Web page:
A Sea-Bean Guide

Canavalia nitida

This sea-bean is named Cathie's Bean in memory of Cathie Katz, aka The Sea-Bean Lady.
Cathie's energy together with her love of nature and sea-beans pulled the sea-bean community together with the creation of
this web site, The Drifting Seed newsletter, and the annual Sea-Bean Symposium.

From the Gunn & Dennis World Guide: "This bean, a member of the family Leguminosae, is about 25 mm long, about 15 mm wide, elliptical, compressed slightly in cross section, dark wine red, black, or dark tan, smooth, bearing a black linear hilum about 25 mm long (longer than the length of the seed). This species is a native of the West Indies. Sauer (in a 1964 monograph) reported the seeds to be impermeable to water for at least 1.5 years and not buoyant." Cathie's Bean
These drift seeds have been collected from the beaches of Europe and the southern United States.  Photo: Ed Perry
On page 13 of the the May 1, 2002 issue of The Drifting Seed, Ed Perry stated: "In my opinion, the two pictured at the left are the most beautiful driftseeds in my entire collection. They have always reminded me of Cathie, anyway, as they are rare and beautiful, and red! I nominate this seed to be called Cathie's Bean henceforth."

The common name "Cathie's Bean" is now as official as it can ever be!
On June 16, 2002 at the request of Bob Gunn,  John Wiersema has entered the tropical drift seed called Canavalia nitida
into the USDA/ARS GRIN (Germplasm Resources Information Network)
which has thus recognized Canavalia nitida as Cathie's Bean.

This seed has also been called:
Red Ocean Seed, Red Mate Seed, Mate Rojo, Orisha, Ifa, Palo Mayombe, Briyumba, and Kimbisa

This species is also known as the Bahama Baybean
This name was applied to a junior synonym, Canavalia bahamensis, and thus now also applies to Canavalia nitida.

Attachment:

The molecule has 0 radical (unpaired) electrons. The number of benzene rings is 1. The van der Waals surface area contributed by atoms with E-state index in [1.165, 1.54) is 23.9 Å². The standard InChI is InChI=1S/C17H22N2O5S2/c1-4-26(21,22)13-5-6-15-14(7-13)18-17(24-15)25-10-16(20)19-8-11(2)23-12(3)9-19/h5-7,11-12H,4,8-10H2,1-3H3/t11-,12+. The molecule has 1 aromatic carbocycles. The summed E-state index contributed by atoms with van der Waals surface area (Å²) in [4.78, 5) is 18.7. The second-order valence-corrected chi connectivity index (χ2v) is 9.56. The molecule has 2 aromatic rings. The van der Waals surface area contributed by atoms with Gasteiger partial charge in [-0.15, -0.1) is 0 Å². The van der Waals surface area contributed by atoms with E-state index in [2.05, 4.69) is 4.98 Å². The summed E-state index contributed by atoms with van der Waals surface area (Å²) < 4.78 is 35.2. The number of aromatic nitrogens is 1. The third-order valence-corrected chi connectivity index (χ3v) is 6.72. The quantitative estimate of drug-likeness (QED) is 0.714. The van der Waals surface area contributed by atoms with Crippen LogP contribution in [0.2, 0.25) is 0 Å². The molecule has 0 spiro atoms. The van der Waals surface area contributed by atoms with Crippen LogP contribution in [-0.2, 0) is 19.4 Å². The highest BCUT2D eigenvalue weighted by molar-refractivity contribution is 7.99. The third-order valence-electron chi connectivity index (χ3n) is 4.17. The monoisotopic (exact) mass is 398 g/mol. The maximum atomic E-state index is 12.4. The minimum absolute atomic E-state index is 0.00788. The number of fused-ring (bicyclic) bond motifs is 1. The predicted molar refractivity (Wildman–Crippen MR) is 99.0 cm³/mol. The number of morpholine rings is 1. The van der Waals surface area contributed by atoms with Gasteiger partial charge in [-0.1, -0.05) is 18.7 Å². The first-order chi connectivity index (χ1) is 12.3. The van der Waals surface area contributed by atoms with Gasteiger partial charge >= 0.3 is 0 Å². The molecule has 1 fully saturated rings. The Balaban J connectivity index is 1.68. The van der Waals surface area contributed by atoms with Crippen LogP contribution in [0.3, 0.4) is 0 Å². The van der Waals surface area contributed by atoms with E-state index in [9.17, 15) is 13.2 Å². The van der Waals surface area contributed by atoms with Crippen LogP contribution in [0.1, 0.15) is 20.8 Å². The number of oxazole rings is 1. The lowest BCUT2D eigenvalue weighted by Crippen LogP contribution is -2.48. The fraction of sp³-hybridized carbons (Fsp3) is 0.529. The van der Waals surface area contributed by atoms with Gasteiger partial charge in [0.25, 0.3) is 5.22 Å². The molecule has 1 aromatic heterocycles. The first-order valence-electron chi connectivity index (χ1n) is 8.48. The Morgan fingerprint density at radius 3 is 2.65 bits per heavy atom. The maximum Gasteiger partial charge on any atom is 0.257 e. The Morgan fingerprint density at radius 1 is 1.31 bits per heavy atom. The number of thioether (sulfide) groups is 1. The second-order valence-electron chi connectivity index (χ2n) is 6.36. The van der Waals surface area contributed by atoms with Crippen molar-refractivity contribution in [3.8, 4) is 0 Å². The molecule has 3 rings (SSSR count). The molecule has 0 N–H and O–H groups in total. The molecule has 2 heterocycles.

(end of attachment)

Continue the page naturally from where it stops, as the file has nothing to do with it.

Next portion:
Canavalia nitida displays a variety of colors, shapes, and sizes.
Lighter ("washed out"?) colors may be due to bleaching by the sun,
but if so, only one side should be colored lighter... lighter colored seeds are lighter all around.

Rarity and Flotation
A total of 510 seeds were purchased, over 3 shipments, and used to conduct a flotation test in both fresh water and salt water.
The results of this test provide documentation regarding why they are so rarely found on Florida beaches.

Shipment Qty. of
Floated in
Salt water
Floated in
Fresh Water
Salt Water
Float Ratio
1 40 2 2 1 in 20
2 170 7 3 1 in 24
3 300 10 6 1 in 30
Totals 510 19 11 1 in 27

This seed is also listed on the "Desirable Sea-Beans of Florida and the Probability of Finding Them" .
Note: The chart is copyrighted by ┬ęChristopher Boykin; not to be used for any commercial purpose without his expressed written permission.
The probability of finding a Cathie's Bean in a collection of only "desirable" sea-beans is 1 in 16,964.

Left to right: Flowers, pods, and maturing pod. A fully mature pod will be dry, brittle, and brown.
Compare with the Beach Pea, Canavalia rosea
All three photos: Gina Reed

USDA / ARS = U.S. Dept. of Agriculture / Agricultural Research Service
GRIN = Germplasm Resources Information Network

For herbarium sheet of the leaves and pod, go to the Virtual Herbarium

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